speaking up against the silence surrounding mental health problems

How do you come out to your friends that you’re having a depressive episode?

by Scottee Scottee
01 February 2016, 10:50pm

I've spent the last two weeks watching The Unbreakable Kimmy Schmidt from bed in my own, non-salacious version of Netflix and chill. Like Kimmy I'm buried underground in a secret location, unlike Kimmy I'm doing this to protect myself from slipping further into my depression.

Now, some of you might think hiding away from the world is counter productive - watching Making a Murderer didn't make you a Criminal Psychologist, so reading this doesn't make you Dr Miriam Stoppard. 

Currently my hair is out of control because I can't keep a hair appointment for fear of leaving the house, I've used up all the Deep Heat in the bathroom cabinet because my neck muscles are so tense. However, I have learnt that arguing with Deliveroo gets you nowhere and herbal Nytol is the best cure for insomnia. For now, the outside world is best left outside.

Since I was 14 years old, I've periodically sat in stuffy rooms, adorned with dying, dusty pot plants to talk about my feelings with people who only ever say, "So, what do you want to talk about?" I've lived with depression for 16 years but every time a stint of the blues hits, the well-worn rug is pulled from beneath my feet.

A long time ago I made the choice that I didn't want to be medicated so I put in place a daily routine of early morning swims, herbal teas, days off from my phone, to do lists and bed before midnight - none of which leave you feeling numb, unlike the pills. This does mean I occasionally lose the battle and need to take some time out.

This current episode is my first major dip in seven years so most people in my life (I think) are completely unaware I struggle to keep my mental health in line. Most of my mates would say I'm just super organised, never answer the phone and my endless lists are part of my OCD. Unfortunately, when you have tendencies of being erratic, reclusive and overly emotional most friendships only last seven years.

I know its all the rage to tell people you are bi-polar (even if you don't, for the record I don't) but I wince at the idea of sitting in a circle with friends, holding hands whilst trying to orchestrate a weird group hug of mental health acceptance to enable me to come out to them - in fact the thought of it raises my anxiety levels.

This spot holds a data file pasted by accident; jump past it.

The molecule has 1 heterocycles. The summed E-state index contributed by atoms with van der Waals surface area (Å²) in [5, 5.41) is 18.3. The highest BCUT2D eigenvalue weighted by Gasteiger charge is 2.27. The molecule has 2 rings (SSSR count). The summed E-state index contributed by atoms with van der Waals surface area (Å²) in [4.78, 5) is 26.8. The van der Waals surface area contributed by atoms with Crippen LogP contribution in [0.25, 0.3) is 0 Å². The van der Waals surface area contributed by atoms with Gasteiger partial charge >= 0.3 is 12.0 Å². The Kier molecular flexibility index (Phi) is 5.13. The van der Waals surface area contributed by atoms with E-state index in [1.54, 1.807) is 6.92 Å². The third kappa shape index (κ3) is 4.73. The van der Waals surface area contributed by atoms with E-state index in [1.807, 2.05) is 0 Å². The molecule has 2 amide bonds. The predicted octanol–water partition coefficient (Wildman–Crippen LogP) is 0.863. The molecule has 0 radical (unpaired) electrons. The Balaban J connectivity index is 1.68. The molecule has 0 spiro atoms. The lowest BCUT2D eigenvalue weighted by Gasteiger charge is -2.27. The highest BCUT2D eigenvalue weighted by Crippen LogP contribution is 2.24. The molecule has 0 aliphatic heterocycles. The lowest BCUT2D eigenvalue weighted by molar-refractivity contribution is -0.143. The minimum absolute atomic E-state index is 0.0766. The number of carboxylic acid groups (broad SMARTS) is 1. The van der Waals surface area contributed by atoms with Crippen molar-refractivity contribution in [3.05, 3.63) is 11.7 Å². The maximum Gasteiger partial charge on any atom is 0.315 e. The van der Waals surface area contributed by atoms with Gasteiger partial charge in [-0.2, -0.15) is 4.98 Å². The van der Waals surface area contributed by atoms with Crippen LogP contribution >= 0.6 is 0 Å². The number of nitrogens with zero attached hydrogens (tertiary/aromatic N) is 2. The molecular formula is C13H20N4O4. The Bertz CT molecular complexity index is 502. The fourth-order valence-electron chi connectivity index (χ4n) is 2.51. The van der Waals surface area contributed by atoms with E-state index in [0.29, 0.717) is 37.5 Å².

How do you tell people in 2016 you need some TLC? The internet, obviously. I told my friends via Facebook I was taking some time out - it got three likes. I was sort of livid that none of my friends took the bait. The baby picture it sat beneath got 104 likes, a few shares, tons of comments and even some emojis. A quick way of knowing if your mental health needs patching up is if you're angry at the attention a newborn baby is receiving.

Over the past few weeks I've written, rewritten and deleted many a tweet because I feared they would reveal my fragility. Evidently, on some platforms I feel I can be open but on Twitter I worry that "I love watching the Jeremy Kyle show everyday" portrays me in the wrong light - that cliché about social media being bad for our metal stability isn't far from the truth.

I set up an 'out of office' that said I was taking time off - most people have ignored it, some just phone me demanding their super important email is responded to.

Coming from a long line of depressives, I told my parents I was upset that my experience was nothing like those mental heath TV adverts in which everyone keeps asking if you're alright, nodding their heads like the Churchill dog, paranoid you might say something dark and they'll have to find a way of restraining you so you can be sectioned. Mum, with all her wisdom responded: "People don't want to hear it, love. They are used to you being well and don't know how to respond, they just don't hear it."

Sometimes living with depression can feel like you are in one of those dreams in which you scream your head off and everyone ignores you. Although, the reality is it's more like those dreams where you're trying to scream but you make no sound so people can't hear you. I think this is what you'd call a lazy analogy because a Facebook status update is hardly opening up, is it Scottee?

The admission of one's mental health decline is a tricky one to navigate - no one wants to do a Britney or a Sinead, nor should we pretend everything is OK. You've also got to be careful not to step into the over share - put one foot wrong and your friends will have you on suicide watch. Trying to find the middle ground is tough, you want the world to know so they can send you flowers/biscuits/a whatsapp but you don't want to have to cut your hair off to get the message out there.

In danger of contradicting myself, there is a great misconception that those of us who live with depression are in need of shoulders to cry on or deep'n'meaningful's to make it all better. I don't speak for everyone but that's not what I need. I want space, an occasional check in, a bit of time to repair and the recognition I'm ill. I don't particularly want to talk about my feelings - I spend my life doing that. I want to watch Titus Andromedon dressed as Iron Man singing songs from the Lion King, not to feel I'm not harbouring a dirty secret of depression.

Today the sun seems higher in the sky and I can see the wood for the trees - if this dip has taught me anything it's that life from now on has to slow down. Throwing everything I have at everything possible to make ends meet (whilst pretending everything is OK) does not a healthy mind make. 

For now my email is off, Facebook is deleted and I eagerly await Season 2 of The Unbreakable Kimmy Schmidt to guide me through the next rough patch.



Text Scottee
Photography Wade Morgen